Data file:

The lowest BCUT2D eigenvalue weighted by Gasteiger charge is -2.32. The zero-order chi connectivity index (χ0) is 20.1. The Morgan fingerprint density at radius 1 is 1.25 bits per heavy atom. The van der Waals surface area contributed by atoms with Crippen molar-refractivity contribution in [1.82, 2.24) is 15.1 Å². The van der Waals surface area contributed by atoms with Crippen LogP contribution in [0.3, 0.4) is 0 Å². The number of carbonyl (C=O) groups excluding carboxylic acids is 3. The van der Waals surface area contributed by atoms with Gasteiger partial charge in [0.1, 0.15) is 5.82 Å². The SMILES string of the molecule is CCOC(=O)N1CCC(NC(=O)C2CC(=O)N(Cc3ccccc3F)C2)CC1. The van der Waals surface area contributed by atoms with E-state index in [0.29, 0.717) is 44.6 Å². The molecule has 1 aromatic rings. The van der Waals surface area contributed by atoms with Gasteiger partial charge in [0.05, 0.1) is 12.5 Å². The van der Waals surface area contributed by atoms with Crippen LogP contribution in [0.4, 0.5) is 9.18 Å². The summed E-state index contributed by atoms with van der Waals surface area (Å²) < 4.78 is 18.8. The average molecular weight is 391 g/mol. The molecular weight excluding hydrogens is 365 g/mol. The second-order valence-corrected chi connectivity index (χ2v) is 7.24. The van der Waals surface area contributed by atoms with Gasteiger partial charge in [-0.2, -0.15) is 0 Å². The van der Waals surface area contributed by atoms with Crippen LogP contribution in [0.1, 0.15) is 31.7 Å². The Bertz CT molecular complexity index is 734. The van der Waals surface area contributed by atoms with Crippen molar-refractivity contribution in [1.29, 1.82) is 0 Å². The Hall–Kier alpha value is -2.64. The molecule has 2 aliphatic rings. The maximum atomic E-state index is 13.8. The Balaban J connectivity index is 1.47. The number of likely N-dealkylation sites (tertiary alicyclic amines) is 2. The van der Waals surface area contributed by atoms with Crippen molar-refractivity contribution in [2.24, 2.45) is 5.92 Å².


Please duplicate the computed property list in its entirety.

The lowest BCUT2D eigenvalue weighted by Gasteiger charge is -2.32. The zero-order chi connectivity index (χ0) is 20.1. The Morgan fingerprint density at radius 1 is 1.25 bits per heavy atom. The van der Waals surface area contributed by atoms with Crippen molar-refractivity contribution in [1.82, 2.24) is 15.1 Å². The van der Waals surface area contributed by atoms with Crippen LogP contribution in [0.3, 0.4) is 0 Å². The number of carbonyl (C=O) groups excluding carboxylic acids is 3. The van der Waals surface area contributed by atoms with Gasteiger partial charge in [0.1, 0.15) is 5.82 Å². The SMILES string of the molecule is CCOC(=O)N1CCC(NC(=O)C2CC(=O)N(Cc3ccccc3F)C2)CC1. The van der Waals surface area contributed by atoms with E-state index in [0.29, 0.717) is 44.6 Å². The molecule has 1 aromatic rings. The van der Waals surface area contributed by atoms with Gasteiger partial charge in [0.05, 0.1) is 12.5 Å². The van der Waals surface area contributed by atoms with Crippen LogP contribution in [0.4, 0.5) is 9.18 Å². The summed E-state index contributed by atoms with van der Waals surface area (Å²) < 4.78 is 18.8. The average molecular weight is 391 g/mol. The molecular weight excluding hydrogens is 365 g/mol. The second-order valence-corrected chi connectivity index (χ2v) is 7.24. The van der Waals surface area contributed by atoms with Gasteiger partial charge in [-0.2, -0.15) is 0 Å². The van der Waals surface area contributed by atoms with Crippen LogP contribution in [0.1, 0.15) is 31.7 Å². The Bertz CT molecular complexity index is 734. The van der Waals surface area contributed by atoms with Crippen molar-refractivity contribution in [1.29, 1.82) is 0 Å². The Hall–Kier alpha value is -2.64. The molecule has 2 aliphatic rings. The maximum atomic E-state index is 13.8. The Balaban J connectivity index is 1.47. The number of likely N-dealkylation sites (tertiary alicyclic amines) is 2. The van der Waals surface area contributed by atoms with Crippen molar-refractivity contribution in [2.24, 2.45) is 5.92 Å².